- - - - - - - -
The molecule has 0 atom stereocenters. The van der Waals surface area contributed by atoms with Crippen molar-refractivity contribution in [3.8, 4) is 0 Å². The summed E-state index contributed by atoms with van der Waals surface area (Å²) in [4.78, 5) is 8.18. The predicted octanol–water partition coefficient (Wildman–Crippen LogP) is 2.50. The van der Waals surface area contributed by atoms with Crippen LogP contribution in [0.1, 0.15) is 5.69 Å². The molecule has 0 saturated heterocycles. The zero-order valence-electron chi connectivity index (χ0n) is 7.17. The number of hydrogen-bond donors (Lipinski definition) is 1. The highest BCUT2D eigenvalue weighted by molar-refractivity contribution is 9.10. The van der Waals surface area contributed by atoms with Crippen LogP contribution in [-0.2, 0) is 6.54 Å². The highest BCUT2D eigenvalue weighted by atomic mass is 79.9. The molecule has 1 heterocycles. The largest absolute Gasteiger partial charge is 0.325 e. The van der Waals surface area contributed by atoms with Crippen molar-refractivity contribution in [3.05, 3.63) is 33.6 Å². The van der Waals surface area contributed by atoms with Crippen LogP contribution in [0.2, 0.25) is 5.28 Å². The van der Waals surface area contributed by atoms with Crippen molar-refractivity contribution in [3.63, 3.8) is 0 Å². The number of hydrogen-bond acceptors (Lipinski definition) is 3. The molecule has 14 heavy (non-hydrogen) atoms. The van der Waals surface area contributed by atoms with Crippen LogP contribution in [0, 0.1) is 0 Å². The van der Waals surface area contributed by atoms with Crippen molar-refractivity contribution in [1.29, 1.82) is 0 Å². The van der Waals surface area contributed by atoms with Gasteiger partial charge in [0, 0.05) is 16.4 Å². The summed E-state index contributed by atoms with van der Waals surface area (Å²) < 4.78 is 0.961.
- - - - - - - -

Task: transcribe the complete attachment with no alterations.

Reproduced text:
The molecule has 0 atom stereocenters. The van der Waals surface area contributed by atoms with Crippen molar-refractivity contribution in [3.8, 4) is 0 Å². The summed E-state index contributed by atoms with van der Waals surface area (Å²) in [4.78, 5) is 8.18. The predicted octanol–water partition coefficient (Wildman–Crippen LogP) is 2.50. The van der Waals surface area contributed by atoms with Crippen LogP contribution in [0.1, 0.15) is 5.69 Å². The molecule has 0 saturated heterocycles. The zero-order valence-electron chi connectivity index (χ0n) is 7.17. The number of hydrogen-bond donors (Lipinski definition) is 1. The highest BCUT2D eigenvalue weighted by molar-refractivity contribution is 9.10. The van der Waals surface area contributed by atoms with Crippen LogP contribution in [-0.2, 0) is 6.54 Å². The highest BCUT2D eigenvalue weighted by atomic mass is 79.9. The molecule has 1 heterocycles. The largest absolute Gasteiger partial charge is 0.325 e. The van der Waals surface area contributed by atoms with Crippen molar-refractivity contribution in [3.05, 3.63) is 33.6 Å². The van der Waals surface area contributed by atoms with Crippen LogP contribution in [0.2, 0.25) is 5.28 Å². The van der Waals surface area contributed by atoms with Crippen molar-refractivity contribution in [3.63, 3.8) is 0 Å². The number of hydrogen-bond acceptors (Lipinski definition) is 3. The molecule has 14 heavy (non-hydrogen) atoms. The van der Waals surface area contributed by atoms with Crippen LogP contribution in [0, 0.1) is 0 Å². The van der Waals surface area contributed by atoms with Crippen molar-refractivity contribution in [1.29, 1.82) is 0 Å². The van der Waals surface area contributed by atoms with Gasteiger partial charge in [0, 0.05) is 16.4 Å². The summed E-state index contributed by atoms with van der Waals surface area (Å²) < 4.78 is 0.961.